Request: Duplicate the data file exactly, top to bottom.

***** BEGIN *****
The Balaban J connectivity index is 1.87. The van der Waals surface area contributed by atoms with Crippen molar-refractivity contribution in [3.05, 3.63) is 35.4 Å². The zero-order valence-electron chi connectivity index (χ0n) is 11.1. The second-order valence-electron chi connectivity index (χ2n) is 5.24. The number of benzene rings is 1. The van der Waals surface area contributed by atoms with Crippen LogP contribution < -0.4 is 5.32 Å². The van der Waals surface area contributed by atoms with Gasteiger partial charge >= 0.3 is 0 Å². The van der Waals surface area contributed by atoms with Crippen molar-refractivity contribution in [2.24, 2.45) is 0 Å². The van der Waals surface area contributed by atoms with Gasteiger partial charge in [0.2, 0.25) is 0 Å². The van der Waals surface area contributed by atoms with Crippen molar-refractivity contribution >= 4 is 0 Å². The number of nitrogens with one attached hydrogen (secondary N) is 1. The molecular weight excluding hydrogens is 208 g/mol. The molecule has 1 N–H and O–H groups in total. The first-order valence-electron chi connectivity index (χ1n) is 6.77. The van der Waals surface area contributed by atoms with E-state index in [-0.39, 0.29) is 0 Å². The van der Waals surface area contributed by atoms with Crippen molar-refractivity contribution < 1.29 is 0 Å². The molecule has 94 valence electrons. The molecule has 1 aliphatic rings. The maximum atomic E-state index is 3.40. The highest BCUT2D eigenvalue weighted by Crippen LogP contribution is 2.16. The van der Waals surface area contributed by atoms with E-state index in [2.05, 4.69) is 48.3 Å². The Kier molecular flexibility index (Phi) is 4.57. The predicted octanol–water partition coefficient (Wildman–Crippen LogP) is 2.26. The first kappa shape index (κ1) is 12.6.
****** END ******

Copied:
The Balaban J connectivity index is 1.87. The van der Waals surface area contributed by atoms with Crippen molar-refractivity contribution in [3.05, 3.63) is 35.4 Å². The zero-order valence-electron chi connectivity index (χ0n) is 11.1. The second-order valence-electron chi connectivity index (χ2n) is 5.24. The number of benzene rings is 1. The van der Waals surface area contributed by atoms with Crippen LogP contribution < -0.4 is 5.32 Å². The van der Waals surface area contributed by atoms with Gasteiger partial charge >= 0.3 is 0 Å². The van der Waals surface area contributed by atoms with Crippen molar-refractivity contribution in [2.24, 2.45) is 0 Å². The van der Waals surface area contributed by atoms with Gasteiger partial charge in [0.2, 0.25) is 0 Å². The van der Waals surface area contributed by atoms with Crippen molar-refractivity contribution >= 4 is 0 Å². The number of nitrogens with one attached hydrogen (secondary N) is 1. The molecular weight excluding hydrogens is 208 g/mol. The molecule has 1 N–H and O–H groups in total. The first-order valence-electron chi connectivity index (χ1n) is 6.77. The van der Waals surface area contributed by atoms with E-state index in [-0.39, 0.29) is 0 Å². The van der Waals surface area contributed by atoms with Crippen molar-refractivity contribution < 1.29 is 0 Å². The molecule has 94 valence electrons. The molecule has 1 aliphatic rings. The maximum atomic E-state index is 3.40. The highest BCUT2D eigenvalue weighted by Crippen LogP contribution is 2.16. The van der Waals surface area contributed by atoms with E-state index in [2.05, 4.69) is 48.3 Å². The Kier molecular flexibility index (Phi) is 4.57. The predicted octanol–water partition coefficient (Wildman–Crippen LogP) is 2.26. The first kappa shape index (κ1) is 12.6.